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Thursday, January 26, 2017

'I Dare You' - Innovation Versus Tradition, The Perennial Jazz Struggle

'To me the word jazz means: 'I dare you.'
Wayne Shorter 

Wayne Shorter (photo - Robert Ascroft)

There is a New York musician with whom I'm friends on Facebook. He is a very fine player, is well known in the scene there, and has played with lots of legendary figures in jazz, many of whom are now passed on. His most common Facebook posts take the form of admonitory messages to the younger generation of jazz musicians, whom he sees as being deficient in true jazz virtues and as being disconnected from the tradition. A posting of a Youtube video of a great past master will usually be accompanied by a comment highlighting the inability of younger musicians to play in the style and tradition of that master, and the admonition to these young musicians will often include a dismissive remark about odd metres or 'weird' scales. The message is - 'you young guys think you're great with your complex scales and rhythms, but you have no right to value your work as highly as you do because you can't play the real shit, don't know the tradition, and haven't served an apprenticeship with the masters, as I have'.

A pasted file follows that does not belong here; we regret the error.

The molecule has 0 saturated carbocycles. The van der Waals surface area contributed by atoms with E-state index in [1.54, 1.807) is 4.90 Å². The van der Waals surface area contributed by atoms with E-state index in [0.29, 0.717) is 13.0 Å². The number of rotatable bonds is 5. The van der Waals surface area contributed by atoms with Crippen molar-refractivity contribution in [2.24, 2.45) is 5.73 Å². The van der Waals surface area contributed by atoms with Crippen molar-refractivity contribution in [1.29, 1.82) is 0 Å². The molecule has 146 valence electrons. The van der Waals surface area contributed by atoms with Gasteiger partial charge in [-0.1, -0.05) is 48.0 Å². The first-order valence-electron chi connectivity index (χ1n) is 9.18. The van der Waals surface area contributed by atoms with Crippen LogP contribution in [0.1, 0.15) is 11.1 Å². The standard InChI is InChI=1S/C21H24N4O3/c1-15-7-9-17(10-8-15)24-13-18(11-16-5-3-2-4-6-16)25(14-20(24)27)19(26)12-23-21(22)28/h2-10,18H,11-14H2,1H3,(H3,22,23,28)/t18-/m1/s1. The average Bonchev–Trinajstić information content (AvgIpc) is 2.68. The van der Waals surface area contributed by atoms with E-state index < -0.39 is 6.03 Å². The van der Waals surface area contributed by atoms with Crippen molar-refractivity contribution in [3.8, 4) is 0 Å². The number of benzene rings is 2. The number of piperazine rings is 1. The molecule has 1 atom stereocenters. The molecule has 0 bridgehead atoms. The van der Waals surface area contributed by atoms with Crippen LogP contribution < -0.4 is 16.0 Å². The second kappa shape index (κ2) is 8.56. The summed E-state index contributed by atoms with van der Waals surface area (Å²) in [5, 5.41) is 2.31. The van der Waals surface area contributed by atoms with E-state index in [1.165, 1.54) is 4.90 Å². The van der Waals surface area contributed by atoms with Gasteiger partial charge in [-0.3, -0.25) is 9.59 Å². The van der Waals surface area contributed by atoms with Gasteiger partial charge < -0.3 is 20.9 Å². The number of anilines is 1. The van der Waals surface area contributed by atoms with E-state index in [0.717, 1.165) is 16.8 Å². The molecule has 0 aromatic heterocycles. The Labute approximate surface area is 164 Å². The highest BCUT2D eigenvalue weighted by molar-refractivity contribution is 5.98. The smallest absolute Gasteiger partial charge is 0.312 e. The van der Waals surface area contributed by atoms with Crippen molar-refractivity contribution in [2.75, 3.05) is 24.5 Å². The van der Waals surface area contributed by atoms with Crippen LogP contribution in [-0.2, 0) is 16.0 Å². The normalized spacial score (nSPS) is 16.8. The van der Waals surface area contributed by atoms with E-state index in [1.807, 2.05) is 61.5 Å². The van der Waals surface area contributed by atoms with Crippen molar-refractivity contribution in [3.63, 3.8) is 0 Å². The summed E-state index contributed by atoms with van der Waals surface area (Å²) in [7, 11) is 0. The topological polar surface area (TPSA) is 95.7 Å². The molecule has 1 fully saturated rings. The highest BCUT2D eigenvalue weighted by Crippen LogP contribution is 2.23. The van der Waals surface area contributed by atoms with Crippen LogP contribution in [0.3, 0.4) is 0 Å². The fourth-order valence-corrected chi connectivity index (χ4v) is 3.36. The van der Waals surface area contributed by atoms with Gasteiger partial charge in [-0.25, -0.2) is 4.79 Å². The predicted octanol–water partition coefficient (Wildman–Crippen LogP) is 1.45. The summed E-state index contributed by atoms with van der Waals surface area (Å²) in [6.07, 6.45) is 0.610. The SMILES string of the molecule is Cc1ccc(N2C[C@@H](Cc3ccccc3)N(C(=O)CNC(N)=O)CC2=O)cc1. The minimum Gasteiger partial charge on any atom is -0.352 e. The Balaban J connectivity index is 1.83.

There is a subtext to this, that insists that unless you can play the tradition, (whatever that means to different people, though it's usually applied to the playing of the swing idiom and to the playing of standards), to a level that is comparable with past masters, then you can't be taken seriously as a jazz musician.

On the other side of the coin is the argument that playing standards in 4/4 swing reached its sell-by date 40 years ago, and that playing in this idiom is only undertaken because jazz schools insist upon it, and that it has no meaning in the 21st Century. In Europe in particular, this is a commonly held view by young musicians. The message is, 'I'm a young musician who came up listening to much different music to that of earlier generations. I have no affinity or connection with the standard repertoire or swing idiom, so why should I waste any time trying to emulate something I have no connection with or belief in?'

This tension and conflict between musicians who see themselves as upholders of a great tradition and musicians who see themselves as trailblazers with no need for genuflection to the past has been around in jazz for at least 70 years. It may have existed before that, but it is very evident in the Bebop era, when Swing era, (and earlier), performers were sometimes commercially, (and sometimes critically), swept aside by the bebop revolution. Louis Armstrong, himself one of the greatest innovators in jazz, scornfully described Bebop as 'Chinese music'. Here was a man who had been a trailblazer himself, a giant of the music, feeling threatened by, or at least feeling very uncomfortable with a music that he saw as having no connection to the tradition with which he identified.